The World Cup’s commercial power led to record revenue of $2 billion for FIFA last year, with $337 million in profits coming from the four-year cycle leading up to the 2014 soccer tournament in Brazil.
FIFA, which pocketed $140.7 million in profit in 2014 alone, added $91 million to its reserves, which now stand at $1.523 billion. The revenue of $2.096 billion in 2014 raised the four-year total to $5.718 billion.
Income should keep rising before the 2018 World Cup in Russia despite FIFA’s reputation being battered by corruption and vote-buying allegations.
“This success underscores the huge appeal of FIFA’s flagship tournament,” the governing body noted in its annual financial report published Friday.
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FIFA’s expenses also soared, topping $5.38 billion in the past four years, including $1.955 billion in 2014.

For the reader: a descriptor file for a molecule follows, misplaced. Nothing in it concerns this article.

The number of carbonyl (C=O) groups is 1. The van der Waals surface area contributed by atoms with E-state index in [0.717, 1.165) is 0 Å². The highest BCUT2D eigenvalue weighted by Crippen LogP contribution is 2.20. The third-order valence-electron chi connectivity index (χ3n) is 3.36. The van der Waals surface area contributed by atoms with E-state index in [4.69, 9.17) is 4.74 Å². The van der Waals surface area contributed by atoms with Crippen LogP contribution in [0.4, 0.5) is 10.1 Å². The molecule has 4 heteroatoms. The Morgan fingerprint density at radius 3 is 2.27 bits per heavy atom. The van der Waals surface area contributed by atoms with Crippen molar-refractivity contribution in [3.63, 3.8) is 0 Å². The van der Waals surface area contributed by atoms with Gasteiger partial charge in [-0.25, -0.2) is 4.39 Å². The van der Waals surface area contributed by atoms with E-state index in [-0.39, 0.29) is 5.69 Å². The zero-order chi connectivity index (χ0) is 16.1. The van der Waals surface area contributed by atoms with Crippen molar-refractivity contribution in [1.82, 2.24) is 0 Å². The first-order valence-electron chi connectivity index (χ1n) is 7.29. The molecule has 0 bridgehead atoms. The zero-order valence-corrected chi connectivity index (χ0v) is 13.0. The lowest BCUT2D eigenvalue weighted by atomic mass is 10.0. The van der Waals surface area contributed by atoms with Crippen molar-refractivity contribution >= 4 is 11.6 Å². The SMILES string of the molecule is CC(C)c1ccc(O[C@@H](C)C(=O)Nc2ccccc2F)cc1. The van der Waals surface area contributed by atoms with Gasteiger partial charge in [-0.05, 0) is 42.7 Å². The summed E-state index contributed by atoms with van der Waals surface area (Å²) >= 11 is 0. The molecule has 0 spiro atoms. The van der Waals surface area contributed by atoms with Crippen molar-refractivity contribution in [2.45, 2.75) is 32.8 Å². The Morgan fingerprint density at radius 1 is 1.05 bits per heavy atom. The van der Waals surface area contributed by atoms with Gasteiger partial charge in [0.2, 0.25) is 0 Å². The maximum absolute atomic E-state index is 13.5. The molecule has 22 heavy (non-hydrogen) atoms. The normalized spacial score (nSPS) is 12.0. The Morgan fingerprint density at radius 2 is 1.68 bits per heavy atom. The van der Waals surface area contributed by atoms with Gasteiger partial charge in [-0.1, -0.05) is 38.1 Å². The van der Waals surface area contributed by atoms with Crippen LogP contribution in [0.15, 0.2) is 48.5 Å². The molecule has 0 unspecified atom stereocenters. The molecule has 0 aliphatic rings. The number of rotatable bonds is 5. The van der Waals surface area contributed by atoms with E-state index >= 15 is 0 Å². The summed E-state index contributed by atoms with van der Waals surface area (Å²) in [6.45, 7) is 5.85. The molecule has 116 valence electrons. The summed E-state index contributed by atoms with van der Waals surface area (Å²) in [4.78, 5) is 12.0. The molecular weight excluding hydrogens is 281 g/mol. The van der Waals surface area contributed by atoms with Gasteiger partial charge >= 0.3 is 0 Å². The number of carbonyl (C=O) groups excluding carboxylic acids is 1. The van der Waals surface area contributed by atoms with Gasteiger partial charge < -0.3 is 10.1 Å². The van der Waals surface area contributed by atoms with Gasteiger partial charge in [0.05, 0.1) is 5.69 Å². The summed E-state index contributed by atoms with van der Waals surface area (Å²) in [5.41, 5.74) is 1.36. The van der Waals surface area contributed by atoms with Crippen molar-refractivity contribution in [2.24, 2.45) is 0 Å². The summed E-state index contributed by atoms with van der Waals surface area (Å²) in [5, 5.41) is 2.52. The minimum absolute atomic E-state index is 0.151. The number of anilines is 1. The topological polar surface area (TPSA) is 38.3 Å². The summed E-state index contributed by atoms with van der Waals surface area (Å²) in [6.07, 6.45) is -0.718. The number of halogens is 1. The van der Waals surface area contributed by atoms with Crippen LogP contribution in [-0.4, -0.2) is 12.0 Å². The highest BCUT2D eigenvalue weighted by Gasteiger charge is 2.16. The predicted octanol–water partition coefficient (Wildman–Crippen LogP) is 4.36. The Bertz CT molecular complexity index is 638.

Spending last year included: $261 million in World Cup bonuses to member federations and confederations; $27 million buying a four-star hotel near the world soccer museum site in Zurich; and $39.7 million in executive committee stipends and senior management bonuses.
FIFA again spent more rewarding senior officials than it committed to its signature Goal program for development projects: $36.6 million in 2014.
As usual, FIFA President Sepp Blatter’s salary and bonus package was not detailed in the accounts.
However, a FIFA-appointed remuneration panel decided that Blatter and senior managers were “within the range” of packages paid by comparable “global companies,” the report said.
FIFA also paid $36 million in tax in 2014, due on its profits plus revenue earned by subsidiary companies.